It also authorizes the Attorney General to exempt a product upon determining that it cannot be used in the illegal manufacture of methamphetamine or any other controlled dangerous substance; or upon the manufacturer’s application if the Attorney General determines that it has been formulated in such a way as to effectively prevent the conversion of the active ingredient into methamphetamine.
The Combat Meth Act of 2005 restricts the sale of large quantities of over-the-counter decongestants, cold, and allergy medicines. Because of those restrictions, the total number of clandestine meth lab incidents reported to the DEA fell from almost 17,400 in 2003 to just 7,347 in 2006 (DEA, 2013).
Unfortunately, meth cookers have now switched to the easier, albeit more dangerous, “one pot” or “shake and bake” method, which has become a huge problem for law enforcement. A recent Internet search “How to cook meth” resulted in a staggering 9,040,000 sites. Yet another search, “How to make shake and bake meth,” came up with 145,000 videos and instructional articles on how to manufacture the substance (Furek, 2015).
The problem is widespread and how-to information is easily obtained. By 2010, about 80 percent of labs busted by the federal DEA were using shake and bake recipes (Associated Press, 2012a). Because it uses less pseudoephedrine and yields meth in minutes rather than long arduous hours, the process has become popular. Meth cookers place chemicals such as drain cleaner, brake fluid, red phosphorous, lithium batteries, and other easy to purchase items in a two-liter bottle. The product is then shaken to create a chemical reaction that produces a crystalline powder that can be smoked, snorted or injected. Ingredients are mixed in the bottle and eventually poured through a coffee filter and dried (Ramirez, 2013).
The equation has rapidly changed. Meth production is not centered in sophisticated domestic labs, capable of supplying numerous users, but in clandestine operations where cookers produce meth for their personal use. The operation is easily concealed. Meth cooks, like Dennis Potter, can transport all of the volatile ingredients in a backpack or in the back seat of a car and then cook the product on the run.
Even the manufacturing and distribution network has evolved into a more clannish grouping. According to Berwick, Pennsylvania Police Chief Ken Strish, the drug users have learned that
it is easier to steal common household chemicals from retail stores and work in concert with others in the “smurfing process” to secure their drug rather than risk getting robbed by others in the drug trade. There is no need to go to the urban street corner to collect drugs. That is obviously dangerous. Now they just work together and collect the necessary items needed to manufacture methamphetamine and once the synthetic drug is made it is shared with only those who helped create it (2014).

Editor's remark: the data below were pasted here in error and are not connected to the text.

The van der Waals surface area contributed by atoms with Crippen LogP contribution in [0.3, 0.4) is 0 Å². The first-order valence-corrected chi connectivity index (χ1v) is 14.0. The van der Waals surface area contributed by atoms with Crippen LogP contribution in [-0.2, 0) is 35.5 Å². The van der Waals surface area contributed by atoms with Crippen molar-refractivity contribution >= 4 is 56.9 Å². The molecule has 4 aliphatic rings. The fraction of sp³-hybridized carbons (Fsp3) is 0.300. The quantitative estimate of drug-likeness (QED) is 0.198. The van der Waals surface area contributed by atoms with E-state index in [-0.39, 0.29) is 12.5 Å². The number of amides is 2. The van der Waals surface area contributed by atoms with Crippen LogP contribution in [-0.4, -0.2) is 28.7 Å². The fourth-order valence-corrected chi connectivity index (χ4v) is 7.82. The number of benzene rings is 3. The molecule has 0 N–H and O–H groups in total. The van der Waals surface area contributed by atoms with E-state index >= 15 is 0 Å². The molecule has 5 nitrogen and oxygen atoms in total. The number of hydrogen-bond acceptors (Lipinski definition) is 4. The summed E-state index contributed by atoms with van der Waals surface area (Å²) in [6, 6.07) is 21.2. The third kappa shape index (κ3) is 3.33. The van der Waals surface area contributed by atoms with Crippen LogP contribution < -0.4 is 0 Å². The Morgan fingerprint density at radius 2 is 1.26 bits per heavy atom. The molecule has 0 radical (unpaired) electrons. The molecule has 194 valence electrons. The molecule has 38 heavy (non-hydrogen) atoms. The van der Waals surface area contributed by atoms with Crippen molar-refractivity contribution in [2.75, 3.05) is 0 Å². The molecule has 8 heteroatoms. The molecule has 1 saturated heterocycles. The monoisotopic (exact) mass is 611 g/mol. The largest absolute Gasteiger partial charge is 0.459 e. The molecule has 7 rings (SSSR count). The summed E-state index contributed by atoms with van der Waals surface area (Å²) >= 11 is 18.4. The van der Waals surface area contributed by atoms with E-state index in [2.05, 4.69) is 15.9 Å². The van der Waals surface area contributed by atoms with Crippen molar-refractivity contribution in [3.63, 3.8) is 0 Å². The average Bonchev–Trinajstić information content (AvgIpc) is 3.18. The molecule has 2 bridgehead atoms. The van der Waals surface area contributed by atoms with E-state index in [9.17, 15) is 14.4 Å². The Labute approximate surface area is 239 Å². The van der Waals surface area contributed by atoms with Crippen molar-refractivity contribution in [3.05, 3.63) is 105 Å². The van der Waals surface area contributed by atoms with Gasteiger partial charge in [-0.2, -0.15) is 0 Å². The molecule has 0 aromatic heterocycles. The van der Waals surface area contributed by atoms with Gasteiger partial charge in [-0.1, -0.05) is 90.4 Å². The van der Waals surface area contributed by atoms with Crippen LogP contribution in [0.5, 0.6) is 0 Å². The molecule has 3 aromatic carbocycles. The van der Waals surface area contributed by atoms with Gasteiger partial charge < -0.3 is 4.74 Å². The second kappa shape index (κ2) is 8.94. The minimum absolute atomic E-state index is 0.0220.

Porter confessed that he began using meth when he was sixteen years old. Two years later he began to make his own product. “It’s so easy,” he said. “Any person can do it. You can go to Walgreens, Home Depot, and Wal-Mart, and they sell every bit of the ingredients” (LaCapra, 2012).
Methamphetamine lab seizures rose nationally again in 2011, further evidence the powerfully addictive and dangerous drug is maintaining a tight grip on the nation’s heartland, according to an Associated Press survey of the nation’s top meth-producing states (2012a). Missouri regained the top national spot for lab seizures in 2011 with 2,096, the AP confirmed through the survey that also found Tennessee was second with 1,687, followed by Indiana with 1,437, Kentucky with 1,188 and Oklahoma with 902 (Associated Press, 2012a).
Methamphetamine production is dangerous. Simply being exposed to the toxic chemicals poses a variety of health risks, including intoxication, dizziness, nausea, disorientation, lack of coordination, pulmonary edema, serious respiratory problems, severe chemical burns, and damage to internal organs. Other problems include the following:
Inhaling chemical vapors and gases resulting from methamphetamine production causes shortness of breath, cough, and chest pain. Exposure to these vapors and gases may also cause intoxication, dizziness, nausea, disorientation, lack of coordination, pulmonary edema, chemical pneumonitis, and other serious respiratory problems when absorbed into the body through the lungs.
The chemicals used to produce methamphetamine may cause serious burns if they come into contact with the skin.
Toxic chemicals can be ingested either by consuming contaminated food or beverages or by inadvertently consuming the chemicals directly. Young children present at laboratory sites are at particular risk of ingesting chemicals. Ingesting toxic chemicals—or methamphetamine itself—may result in potentially fatal poisoning, internal chemical burns, damage to organ function, and harm to neurological and immunologic functioning.